After his disingenuous call in May this year for "a debate about nuclear energy", John Howard has now proclaimed that he thinks that Australia must embrace nuclear power (Age 17/10). The so-called debate now seems to be over before it has even really started.
Little wonder people become cynical when politicians hijack a vitally important issue like energy policy and avoid effective consultation with the broader community.
Even before Ziggy Switkowski's report on nuclear energy is published, Alexander Downer and Industry Minister Ian Macfarlane have both endorsed nuclear energy. How can they do this without the facts? Where is the companion report into long-term renewable energy options to balance the pro-nuclear report coming? This is a clear abrogation of political, democratic and scientific process.
We need to know what all the options and costs are. The huge government subsidies for electricity produced from burning coal need to be revealed. We need to know the real costs in constructing nuclear power stations. Uranium is another non-renewable resource - we need to know accurate predictions on how long it will last. We need to know how much water nuclear power stations need to operate - noting that we now face ongoing severe drought.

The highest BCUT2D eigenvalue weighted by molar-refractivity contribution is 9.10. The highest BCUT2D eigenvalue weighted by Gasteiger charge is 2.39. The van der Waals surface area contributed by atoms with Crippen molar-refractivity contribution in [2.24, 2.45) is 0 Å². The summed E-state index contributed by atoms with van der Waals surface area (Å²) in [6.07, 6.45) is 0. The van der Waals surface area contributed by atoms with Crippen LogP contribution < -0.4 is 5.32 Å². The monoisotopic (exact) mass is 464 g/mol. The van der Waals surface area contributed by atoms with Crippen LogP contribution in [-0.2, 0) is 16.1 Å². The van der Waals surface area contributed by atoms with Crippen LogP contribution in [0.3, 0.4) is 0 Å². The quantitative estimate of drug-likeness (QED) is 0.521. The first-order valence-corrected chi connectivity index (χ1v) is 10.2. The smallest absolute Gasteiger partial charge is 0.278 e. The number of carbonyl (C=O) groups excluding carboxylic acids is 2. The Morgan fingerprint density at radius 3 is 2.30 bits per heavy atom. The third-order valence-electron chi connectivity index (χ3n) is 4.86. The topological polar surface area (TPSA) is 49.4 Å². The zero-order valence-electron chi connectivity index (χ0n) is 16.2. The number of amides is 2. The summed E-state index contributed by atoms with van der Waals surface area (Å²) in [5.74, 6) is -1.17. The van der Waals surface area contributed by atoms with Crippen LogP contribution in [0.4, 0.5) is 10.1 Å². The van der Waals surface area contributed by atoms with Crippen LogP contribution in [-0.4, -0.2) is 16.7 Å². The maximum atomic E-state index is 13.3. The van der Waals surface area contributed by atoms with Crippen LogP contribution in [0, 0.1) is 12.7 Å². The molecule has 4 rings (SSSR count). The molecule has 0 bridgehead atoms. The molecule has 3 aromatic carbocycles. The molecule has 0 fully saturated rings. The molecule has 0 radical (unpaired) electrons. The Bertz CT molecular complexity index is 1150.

We need to know where proposed nuclear power stations will be sited, and where the waste will be stored. Do we really want to turn Australia into a nuclear waste dump? Do we want to expose ourselves to the risk of potentially catastrophic nuclear accidents?
No government has a mandate for unilateral action on such serious matters. We need a referendum to allow everyone to participate in the decision making process.
We have twenty solar panels on our house; we produce two thirds of the power we consume, and we provide power to the grid during peak usage times such as very hot days. This technology is genuinely renewable, available now, and a lot cheaper than building new power stations. It is a dereliction of duty for our politicians to ignore it.
Link: Nuclear power: the switch is on